It’s Hard To Commit To Painting
Committing time to painting or creating every day is just as difficult as the countless other commitments we set ourselves. Whether its sticking to our business plans, fitness goals, or simply keeping on top of all of that “adulting”, life often gets in the way.
Painting shouldn’t be the first thing to get put on the back seat when things get tough. Why is it that when we’re struggling, we make ourselves feel worse by cutting the joy out of our lives?
What if your art could become that drive that gets you out of bed in the morning? What does it take to formulate, start and more importantly, stick to an art habit? Even though I try to paint once a week, there are times when it gets put off, pushed back and crossed off the list for simply being “too difficult”.
We forget that art can be great therapy. When creating, you’re often so focused on the task at hand: choosing the colours, the medium, the lens and the lighting of you’re a photographer, that you can almost forget what’s going on around you.
Having personally dealt with chronic pain for many years, I’m setting myself a little goal for 2020 to use painting in a more constructive way, for the times when I need it the most. Some of the ways I’m going to do this are listed below, and might just help you on your creative journey too.
Cut Out The Distractions
Turn off those damn notifications, stop looking at celebrities or guinea pigs or food on Instagram. Switch off, unplug, shut the door if you must.
Put On Your Favourite Tunes
We’ve all got a collection of silly songs or mood-boosting classics that we turn to in times of need. Silence can be the loudest sound of all, so drown it out!
Embrace The Bubble
Let yourself get engrossed in whatever you’re doing. Don’t worry about the lunch you have to cook later, the washing in the machine or the dog – she’s probably lying right behind you anyway. Give yourself plenty of creative time, empty your thoughts and go where the muse takes you.
Clean Your Space – Before and After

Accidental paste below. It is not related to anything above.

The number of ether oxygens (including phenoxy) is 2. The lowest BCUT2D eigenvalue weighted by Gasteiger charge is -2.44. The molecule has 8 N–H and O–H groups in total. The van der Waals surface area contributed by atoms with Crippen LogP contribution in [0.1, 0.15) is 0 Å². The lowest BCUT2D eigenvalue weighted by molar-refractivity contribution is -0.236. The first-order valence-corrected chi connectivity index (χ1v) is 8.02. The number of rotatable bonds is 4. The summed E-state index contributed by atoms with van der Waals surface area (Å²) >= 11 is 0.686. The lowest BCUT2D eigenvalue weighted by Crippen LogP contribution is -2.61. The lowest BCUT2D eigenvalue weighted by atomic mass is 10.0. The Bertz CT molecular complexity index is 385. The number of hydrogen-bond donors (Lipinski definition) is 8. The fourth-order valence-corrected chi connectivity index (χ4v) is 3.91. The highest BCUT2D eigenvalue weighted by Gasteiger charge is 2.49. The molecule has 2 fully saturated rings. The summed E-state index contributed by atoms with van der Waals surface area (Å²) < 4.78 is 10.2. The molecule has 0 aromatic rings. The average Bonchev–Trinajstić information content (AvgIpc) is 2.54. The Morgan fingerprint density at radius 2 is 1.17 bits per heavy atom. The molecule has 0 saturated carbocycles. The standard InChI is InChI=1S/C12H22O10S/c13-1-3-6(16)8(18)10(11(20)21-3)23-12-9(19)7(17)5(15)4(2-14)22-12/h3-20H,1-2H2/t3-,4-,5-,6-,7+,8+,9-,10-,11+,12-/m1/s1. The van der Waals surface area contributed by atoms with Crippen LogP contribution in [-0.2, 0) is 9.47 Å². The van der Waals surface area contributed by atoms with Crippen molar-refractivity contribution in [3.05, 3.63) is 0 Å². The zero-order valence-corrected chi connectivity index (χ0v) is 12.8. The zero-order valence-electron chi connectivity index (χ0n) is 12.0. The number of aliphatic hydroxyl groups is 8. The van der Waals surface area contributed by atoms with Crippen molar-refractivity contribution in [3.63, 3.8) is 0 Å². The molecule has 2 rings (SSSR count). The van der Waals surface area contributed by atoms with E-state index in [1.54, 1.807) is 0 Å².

They say getting started is the hardest part, right? But have you ever wondered why this is? Is it because you can’t find your brushes, you haven’t got the right colour, or you’ve got a mountain to move before you can even sketch? Get yourself motivated by giving your creative space some organisation, and you’re half-way there already. When you’re done for the day, clear everything away and putting everything in its place so you’re ready to go again tomorrow.
Take plenty of photos before, during and after so that you can look back at how much you got done. Write about your thought process while you were painting, what you felt at the time, what you were listening to, and you can even give yourself a little review at the end.
Change The Narrative
I don’t wish to sound like a self-help book or a life coach but changing the narrative could be just what you need to give yourself a metaphorical kick up the bum. Having a bad day? Turn it into a creative one. Feeling lazy? Get outside. Instead of beating yourself up over what you haven’t done, focus on what you can do, or what you did achieve that day.
Hold Yourself Accountable
You don’t need to justify how much – or how little – you got done to anyone but yourself. But showing up creatively and consistently is a great way to turn it into a positive habit.
Start With One
Just like a good biscuit, what starts as one easily becomes another, and another. Start with one sketch, one watercolour, one blog idea, one inspiration session, and you’ll soon be able to do more.
Create Precisely When You Don’t Feel Like Creating
Pretty much what’s already been said above, that showing up can be the first and hardest hurdle. While it might be easier to tune in to Netflix or to simply eat your way through the kitchen, will you feel better at the end of the day? Instead get up, grab that paintbrush and just get started.
Paint The Truth
A painting of a landscape or a flower often holds far more than what you as the viewer can see. Be honest with yourself about what you’re painting and why, and let how you feel influence your brushstrokes, your colour choices. Let the painting tell the story.
I’m setting myself a goal to explore this new way of working at least once a month. That one time in the month when I really don’t feel like committing is the time that I’ll force myself to do it. I might start by writing down a concept, a thumbnail sketch or a watercolour. Then, I’ll use those first ideas as a jumping off piece for a painting: however simple, however small.